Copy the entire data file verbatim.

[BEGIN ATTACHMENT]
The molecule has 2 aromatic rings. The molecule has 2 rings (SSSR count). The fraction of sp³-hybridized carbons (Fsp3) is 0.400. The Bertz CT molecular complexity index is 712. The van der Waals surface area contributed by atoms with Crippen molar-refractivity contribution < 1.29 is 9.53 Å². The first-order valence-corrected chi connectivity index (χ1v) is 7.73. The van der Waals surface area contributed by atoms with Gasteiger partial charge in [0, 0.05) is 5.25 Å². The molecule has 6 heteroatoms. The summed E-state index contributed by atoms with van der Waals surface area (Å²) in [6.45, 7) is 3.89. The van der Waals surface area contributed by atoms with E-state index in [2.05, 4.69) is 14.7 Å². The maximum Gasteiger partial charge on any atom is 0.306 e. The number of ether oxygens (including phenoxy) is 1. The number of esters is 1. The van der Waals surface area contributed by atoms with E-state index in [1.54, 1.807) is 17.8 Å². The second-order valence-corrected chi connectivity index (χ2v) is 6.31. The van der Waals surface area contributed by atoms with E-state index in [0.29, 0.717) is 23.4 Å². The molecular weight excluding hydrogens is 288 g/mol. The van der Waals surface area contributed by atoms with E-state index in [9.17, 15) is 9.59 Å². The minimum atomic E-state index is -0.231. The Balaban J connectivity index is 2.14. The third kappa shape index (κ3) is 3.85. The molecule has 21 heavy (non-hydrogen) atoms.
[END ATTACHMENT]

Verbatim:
The molecule has 2 aromatic rings. The molecule has 2 rings (SSSR count). The fraction of sp³-hybridized carbons (Fsp3) is 0.400. The Bertz CT molecular complexity index is 712. The van der Waals surface area contributed by atoms with Crippen molar-refractivity contribution < 1.29 is 9.53 Å². The first-order valence-corrected chi connectivity index (χ1v) is 7.73. The van der Waals surface area contributed by atoms with Gasteiger partial charge in [0, 0.05) is 5.25 Å². The molecule has 6 heteroatoms. The summed E-state index contributed by atoms with van der Waals surface area (Å²) in [6.45, 7) is 3.89. The van der Waals surface area contributed by atoms with E-state index in [2.05, 4.69) is 14.7 Å². The maximum Gasteiger partial charge on any atom is 0.306 e. The number of ether oxygens (including phenoxy) is 1. The number of esters is 1. The van der Waals surface area contributed by atoms with E-state index in [1.54, 1.807) is 17.8 Å². The second-order valence-corrected chi connectivity index (χ2v) is 6.31. The van der Waals surface area contributed by atoms with E-state index in [0.29, 0.717) is 23.4 Å². The molecular weight excluding hydrogens is 288 g/mol. The van der Waals surface area contributed by atoms with E-state index in [9.17, 15) is 9.59 Å². The minimum atomic E-state index is -0.231. The Balaban J connectivity index is 2.14. The third kappa shape index (κ3) is 3.85. The molecule has 21 heavy (non-hydrogen) atoms.